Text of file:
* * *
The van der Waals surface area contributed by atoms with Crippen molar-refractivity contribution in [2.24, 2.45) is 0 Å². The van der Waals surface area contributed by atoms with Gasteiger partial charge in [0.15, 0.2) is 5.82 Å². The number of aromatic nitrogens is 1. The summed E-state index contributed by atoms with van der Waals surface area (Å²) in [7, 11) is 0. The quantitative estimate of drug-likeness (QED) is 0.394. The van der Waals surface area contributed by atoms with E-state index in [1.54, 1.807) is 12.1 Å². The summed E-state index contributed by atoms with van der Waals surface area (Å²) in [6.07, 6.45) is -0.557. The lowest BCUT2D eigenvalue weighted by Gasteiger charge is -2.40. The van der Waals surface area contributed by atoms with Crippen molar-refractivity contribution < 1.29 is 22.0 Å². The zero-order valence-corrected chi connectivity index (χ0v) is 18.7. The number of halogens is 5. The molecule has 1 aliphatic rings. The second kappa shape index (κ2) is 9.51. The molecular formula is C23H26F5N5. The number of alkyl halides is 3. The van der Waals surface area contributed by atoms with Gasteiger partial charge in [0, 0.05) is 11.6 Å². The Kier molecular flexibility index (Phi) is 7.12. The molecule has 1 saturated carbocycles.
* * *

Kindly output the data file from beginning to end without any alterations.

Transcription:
The van der Waals surface area contributed by atoms with Crippen molar-refractivity contribution in [2.24, 2.45) is 0 Å². The van der Waals surface area contributed by atoms with Gasteiger partial charge in [0.15, 0.2) is 5.82 Å². The number of aromatic nitrogens is 1. The summed E-state index contributed by atoms with van der Waals surface area (Å²) in [7, 11) is 0. The quantitative estimate of drug-likeness (QED) is 0.394. The van der Waals surface area contributed by atoms with E-state index in [1.54, 1.807) is 12.1 Å². The summed E-state index contributed by atoms with van der Waals surface area (Å²) in [6.07, 6.45) is -0.557. The lowest BCUT2D eigenvalue weighted by Gasteiger charge is -2.40. The van der Waals surface area contributed by atoms with Crippen molar-refractivity contribution < 1.29 is 22.0 Å². The zero-order valence-corrected chi connectivity index (χ0v) is 18.7. The number of halogens is 5. The molecule has 1 aliphatic rings. The second kappa shape index (κ2) is 9.51. The molecular formula is C23H26F5N5. The number of alkyl halides is 3. The van der Waals surface area contributed by atoms with Gasteiger partial charge in [0, 0.05) is 11.6 Å². The Kier molecular flexibility index (Phi) is 7.12. The molecule has 1 saturated carbocycles.